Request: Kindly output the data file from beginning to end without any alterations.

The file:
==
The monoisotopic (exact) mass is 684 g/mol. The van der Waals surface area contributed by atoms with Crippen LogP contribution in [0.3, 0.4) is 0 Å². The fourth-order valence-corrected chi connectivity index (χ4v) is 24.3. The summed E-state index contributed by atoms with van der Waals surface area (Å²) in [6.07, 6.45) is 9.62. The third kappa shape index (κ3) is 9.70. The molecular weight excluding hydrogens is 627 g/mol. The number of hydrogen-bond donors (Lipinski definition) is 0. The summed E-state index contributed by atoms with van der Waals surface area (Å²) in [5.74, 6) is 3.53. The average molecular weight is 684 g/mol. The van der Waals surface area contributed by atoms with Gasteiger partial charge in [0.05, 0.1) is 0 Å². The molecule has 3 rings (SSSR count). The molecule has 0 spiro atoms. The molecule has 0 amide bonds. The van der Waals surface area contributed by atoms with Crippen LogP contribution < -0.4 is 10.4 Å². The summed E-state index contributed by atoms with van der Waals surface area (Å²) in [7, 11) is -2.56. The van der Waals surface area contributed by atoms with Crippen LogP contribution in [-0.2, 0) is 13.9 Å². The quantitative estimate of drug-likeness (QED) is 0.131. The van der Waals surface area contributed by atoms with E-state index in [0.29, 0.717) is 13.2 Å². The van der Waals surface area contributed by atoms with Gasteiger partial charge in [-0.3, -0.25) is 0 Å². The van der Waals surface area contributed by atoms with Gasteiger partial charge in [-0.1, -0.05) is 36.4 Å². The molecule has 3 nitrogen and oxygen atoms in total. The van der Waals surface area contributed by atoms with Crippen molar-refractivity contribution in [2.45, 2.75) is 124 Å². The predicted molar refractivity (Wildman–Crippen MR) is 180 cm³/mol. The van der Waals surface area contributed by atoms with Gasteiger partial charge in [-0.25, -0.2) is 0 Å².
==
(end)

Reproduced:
The monoisotopic (exact) mass is 684 g/mol. The van der Waals surface area contributed by atoms with Crippen LogP contribution in [0.3, 0.4) is 0 Å². The fourth-order valence-corrected chi connectivity index (χ4v) is 24.3. The summed E-state index contributed by atoms with van der Waals surface area (Å²) in [6.07, 6.45) is 9.62. The third kappa shape index (κ3) is 9.70. The molecular weight excluding hydrogens is 627 g/mol. The number of hydrogen-bond donors (Lipinski definition) is 0. The summed E-state index contributed by atoms with van der Waals surface area (Å²) in [5.74, 6) is 3.53. The average molecular weight is 684 g/mol. The van der Waals surface area contributed by atoms with Gasteiger partial charge in [0.05, 0.1) is 0 Å². The molecule has 3 rings (SSSR count). The molecule has 0 spiro atoms. The molecule has 0 amide bonds. The van der Waals surface area contributed by atoms with Crippen LogP contribution < -0.4 is 10.4 Å². The summed E-state index contributed by atoms with van der Waals surface area (Å²) in [7, 11) is -2.56. The van der Waals surface area contributed by atoms with Crippen LogP contribution in [-0.2, 0) is 13.9 Å². The quantitative estimate of drug-likeness (QED) is 0.131. The van der Waals surface area contributed by atoms with E-state index in [0.29, 0.717) is 13.2 Å². The van der Waals surface area contributed by atoms with Gasteiger partial charge in [-0.3, -0.25) is 0 Å². The van der Waals surface area contributed by atoms with Gasteiger partial charge in [-0.1, -0.05) is 36.4 Å². The molecule has 3 nitrogen and oxygen atoms in total. The van der Waals surface area contributed by atoms with Crippen molar-refractivity contribution in [2.45, 2.75) is 124 Å². The predicted molar refractivity (Wildman–Crippen MR) is 180 cm³/mol. The van der Waals surface area contributed by atoms with Gasteiger partial charge in [-0.25, -0.2) is 0 Å².